It was a year of significant milestones for Inland Rail – a 1,700-kilometre infrastructure project to construct a world-class freight rail network that will connect Australia, help secure the country’s future competitiveness, and meet its long-term freight challenge.
On 13 December 2018, the Deputy Prime Minister, Hon Michael McCormack MP, turned the ceremonial first sod on the first of its 13 component projects, the Parkes to Narromine (P2N) project. We also advanced the design of its greenfield sections, held consultations with landowners, and developed the capacity of our staff – building a solid platform for delivering the project on time, to budget and to scope. A project of the scale of Inland Rail impacts on landowners and communities at different stages of its development, construction and operation. Over the last 12 months we’ve worked hard to increase our team of community engagement professionals across three states to work closely with communities and address their questions and concerns about the project. As part of this work, we’ve opened more regional offices along the alignment, so we will be more accessible to people and better understand and appreciate the communities in which we are working.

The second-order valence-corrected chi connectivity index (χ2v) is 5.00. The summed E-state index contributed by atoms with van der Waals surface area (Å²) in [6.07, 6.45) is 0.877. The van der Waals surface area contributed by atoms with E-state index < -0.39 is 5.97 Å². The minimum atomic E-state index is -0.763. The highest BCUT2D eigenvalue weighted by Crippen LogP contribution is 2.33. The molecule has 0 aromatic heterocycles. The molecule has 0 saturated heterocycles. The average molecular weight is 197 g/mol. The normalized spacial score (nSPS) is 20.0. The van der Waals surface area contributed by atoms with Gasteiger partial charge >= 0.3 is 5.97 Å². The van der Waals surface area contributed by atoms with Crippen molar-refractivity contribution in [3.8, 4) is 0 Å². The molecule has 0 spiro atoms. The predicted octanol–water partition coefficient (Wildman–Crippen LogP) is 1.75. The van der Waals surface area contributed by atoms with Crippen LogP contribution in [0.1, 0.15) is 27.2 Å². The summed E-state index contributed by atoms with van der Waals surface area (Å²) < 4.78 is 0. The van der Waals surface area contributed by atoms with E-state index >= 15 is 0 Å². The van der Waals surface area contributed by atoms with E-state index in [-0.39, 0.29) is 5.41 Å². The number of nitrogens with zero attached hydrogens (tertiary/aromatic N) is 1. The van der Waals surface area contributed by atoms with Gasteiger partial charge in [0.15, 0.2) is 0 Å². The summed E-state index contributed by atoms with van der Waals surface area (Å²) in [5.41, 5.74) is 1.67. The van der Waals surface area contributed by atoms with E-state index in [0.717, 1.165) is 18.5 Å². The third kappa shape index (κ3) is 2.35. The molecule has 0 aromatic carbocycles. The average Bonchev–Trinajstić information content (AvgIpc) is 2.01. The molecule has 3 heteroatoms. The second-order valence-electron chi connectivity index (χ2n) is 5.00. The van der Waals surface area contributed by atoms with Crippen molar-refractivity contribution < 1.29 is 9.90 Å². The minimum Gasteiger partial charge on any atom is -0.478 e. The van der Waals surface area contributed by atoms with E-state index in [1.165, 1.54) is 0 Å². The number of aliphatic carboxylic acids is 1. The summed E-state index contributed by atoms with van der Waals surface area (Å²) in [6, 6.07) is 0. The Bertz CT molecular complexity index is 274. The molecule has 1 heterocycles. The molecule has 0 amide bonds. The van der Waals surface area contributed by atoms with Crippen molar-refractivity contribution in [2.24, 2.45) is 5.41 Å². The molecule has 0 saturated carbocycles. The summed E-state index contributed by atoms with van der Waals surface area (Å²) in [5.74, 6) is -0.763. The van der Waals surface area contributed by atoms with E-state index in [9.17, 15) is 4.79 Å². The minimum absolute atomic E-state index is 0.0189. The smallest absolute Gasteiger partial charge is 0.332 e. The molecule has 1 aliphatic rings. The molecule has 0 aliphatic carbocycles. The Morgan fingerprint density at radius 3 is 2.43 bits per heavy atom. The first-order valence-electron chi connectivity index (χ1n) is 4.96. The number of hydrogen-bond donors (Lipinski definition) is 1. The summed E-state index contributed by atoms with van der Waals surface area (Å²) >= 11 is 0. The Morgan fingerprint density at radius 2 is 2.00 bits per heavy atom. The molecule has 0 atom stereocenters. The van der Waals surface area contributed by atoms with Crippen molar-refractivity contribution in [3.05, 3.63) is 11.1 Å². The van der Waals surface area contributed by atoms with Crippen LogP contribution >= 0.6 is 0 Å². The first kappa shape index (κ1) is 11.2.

STARTING THE PARKES TO NARROMINE PROJECT
In late 2018, we received formal planning approvals for the P2N project, and appointed INLink as the construction contractor for this project. As well as officially starting construction, key steps on this project over the year included:
Taking delivery of all rail and sleeper requirements to enable full-scale construction to begin, including a $20 million order of rail from Liberty’s Whyalla steelworks.
Removing 27 kilometres of old rail, to be reused by the Transport for NSW Country Regional Network.
Completing significant earthworks to remove the existing formation and build the new base for the railway.
Receiving more than 200 expressions of interest from local industries and suppliers to provide services during the construction phase.
Establishing site compounds at Parkes and Peak Hill.
PROGRESSING DESIGN AND PRE-CONSTRUCTION FOR THE OTHER PROJECTS
We continued to progress the design and pre-construction activities for the 12 other component projects that make up the Inland Rail program (Program), including:
Releasing the preliminary design for the Condamine floodplain crossing after undertaking significant community consultation.
Continuing to develop the Environmental Impact Statements (EIS) required under the Technical and Approvals Consultancy Services contracts. These documents are crucial to obtain formal planning approvals for the remaining projects.